By Candice Spitler
Last night I cut myself.
It’s nothing major, just a slit on my palm running down my head line (a line on the palm which describes a way a person thinks). It doesn’t feel good. There is no emotional release. No torrent of relief at having accomplished something. It stings. I applaud anyone who can enjoy cutting. It’s a half-assed attempt at something everyone ends up doing. Dying is universal. For some, it’s an escape. For others, it’s a dead end. And for still others, it’s a fashion statement. It is the dripping of blood that brings you faster to reality than anything else. The hot, sticky substance that pours so generously from junky horror movies broadcast late at night.
I enjoy crying.
It’s easy. It’s free. My secret, nobody has to know. I can close the blinds. I can dally with the toilet paper. I can yank my knees to my chest crying, heartbroken, cussing as if it helps, and sobbing loudly on ooVoo (an online webcam similar to Skype) to a man in the Garden State. It’s the doubt I can’t stand. There’s a tone in his voice I understand, and it brings me to defensive arms every time. He makes me cry quickly and effectively. He’s getting too good at it and I wonder sometimes if I should leave him where he stands. I love him. Why else would I put myself through the grinder? He accuses me of being a drama queen and says I start things. I’m misunderstood.
Yesterday I dreamt of sex.
The day before that, I dreamt of a carnivorous vine that grew with each human being it consumed and disintegrated with acid. I witnessed a peaceful scene. A little girl was playing in the library sitting in corduroy jeans and bright blonde pigtails, her skin a light pink unmarred by age and the sun. She flipped through a pop-up book while the vine coiled up and down, all around the library. The thick sun-gold and orange-burst flower descended slowly from the roof. It was in the middle of flipping a page that the flower unfurled largely and swallowed the girl while she continued reading.
There’s so much to tell.
My mind is nothing like a labyrinth. My mind is no book for a person to flip through. It is fluttering pages that fall from Heaven, and I grasp at ideas when they come. There is an indescribable beauty in what I see and what I dream that I dare not put into words until I’m mature enough to match it. I cannot describe the golden sheets of hair with lovely amethyst eyes that refract vibrancy and bounce it within. I cannot describe the wetness of blood as it coats skin and hair and arms, flaking off after an hour of not showering. I cannot describe the inner strength and resolve it takes to heft a sword up and through an oncoming opponent. One day I will. And the world will know what drove me this far into an abyss, and that out of Heaven, I carved a resounding Hell.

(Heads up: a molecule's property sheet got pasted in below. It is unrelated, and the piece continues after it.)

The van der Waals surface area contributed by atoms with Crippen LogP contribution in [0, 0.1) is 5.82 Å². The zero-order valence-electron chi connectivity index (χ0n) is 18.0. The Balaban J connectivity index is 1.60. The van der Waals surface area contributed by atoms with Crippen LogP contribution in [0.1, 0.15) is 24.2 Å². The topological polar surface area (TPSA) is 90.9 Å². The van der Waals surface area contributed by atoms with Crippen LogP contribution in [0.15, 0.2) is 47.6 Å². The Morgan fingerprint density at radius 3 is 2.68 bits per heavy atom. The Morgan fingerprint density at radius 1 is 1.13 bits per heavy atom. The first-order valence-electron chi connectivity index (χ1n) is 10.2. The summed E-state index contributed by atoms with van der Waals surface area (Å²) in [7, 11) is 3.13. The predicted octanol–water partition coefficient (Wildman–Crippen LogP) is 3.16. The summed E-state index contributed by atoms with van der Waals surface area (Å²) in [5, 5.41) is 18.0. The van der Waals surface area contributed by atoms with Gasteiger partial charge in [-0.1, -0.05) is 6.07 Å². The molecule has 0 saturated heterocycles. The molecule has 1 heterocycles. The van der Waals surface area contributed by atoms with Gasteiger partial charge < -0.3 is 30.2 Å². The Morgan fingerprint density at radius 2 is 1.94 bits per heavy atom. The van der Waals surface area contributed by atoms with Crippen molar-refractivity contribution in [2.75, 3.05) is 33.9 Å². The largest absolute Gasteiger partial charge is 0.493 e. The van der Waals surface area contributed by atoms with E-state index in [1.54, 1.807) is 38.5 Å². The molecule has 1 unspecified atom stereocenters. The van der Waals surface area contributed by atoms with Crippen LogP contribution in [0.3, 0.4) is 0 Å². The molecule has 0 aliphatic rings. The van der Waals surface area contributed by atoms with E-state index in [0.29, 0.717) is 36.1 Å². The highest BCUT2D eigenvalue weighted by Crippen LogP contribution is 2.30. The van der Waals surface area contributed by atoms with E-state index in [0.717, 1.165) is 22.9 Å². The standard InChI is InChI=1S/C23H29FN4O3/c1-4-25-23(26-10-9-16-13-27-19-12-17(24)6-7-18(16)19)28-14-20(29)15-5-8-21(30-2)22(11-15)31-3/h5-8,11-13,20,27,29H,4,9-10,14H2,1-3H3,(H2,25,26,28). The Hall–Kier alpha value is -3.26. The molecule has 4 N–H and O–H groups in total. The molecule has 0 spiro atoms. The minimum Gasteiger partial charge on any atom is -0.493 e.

I am a penny pincher.
I’d complain of money problems but it could always be worse. I have thirty-one dollars in bills that I keep on my desk in a blue steel safe with a yellow door and lock. In the Jet-Puffed glass jar on my windowsill, I have twenty dollars and fifty cents in silver coins. And in the Del Monte pineapple glass jar, I have a dollar and eighty-one cents. I have a job but I am unsatisfied. It is not so bad when I do comparisons, though. Two women who work where I do have graduated with bachelor degrees in education and still cannot find jobs here. Real jobs. They are forced to stay because the school districts overlook their applications. They have been out of school for three years.
I don’t like birds.
I was born in Titusville, Florida on May 26, 1991. It was a warm day outside (a lovely 86 degrees) before any real heat drove the patrons of the state to clamber inside their automobiles and fancy houses. The four o’clock flowers were blooming outside, baby-girl-pinks and macho-yellows, dancing in the wind decorating the perimeter. I was a big baby, my mother’s biggest. The last of my mother’s children before she tied her tubes like Christmas. Instead of raising me like the colt, she did it in the fashion of the finch. It works in theory. Not when the adult batters the wings of their young to the point that when they’re old enough, they can’t even imagine how to fly.
I wonder sometimes.
Most of the people I knew when I was in middle school are pregnant or have kids. Angel has two girls, but the law and miles keep them from him. Bianca was married at eighteen to her sweetheart, and she has three kids now. Renee was never married but she procreated indiscriminately; one girl from an African, another from a Cuban. I keep expecting her to create the rainbow. Heather has one girl, and she is adorable. Three-year old Jayden with her blonde pigtails and Puerto Rican nose makes me want a kid. I saw a young boy screaming behind me in line, my eyes ringing with his pterodactyl cry and I changed my mind.
Marriage is not a toy.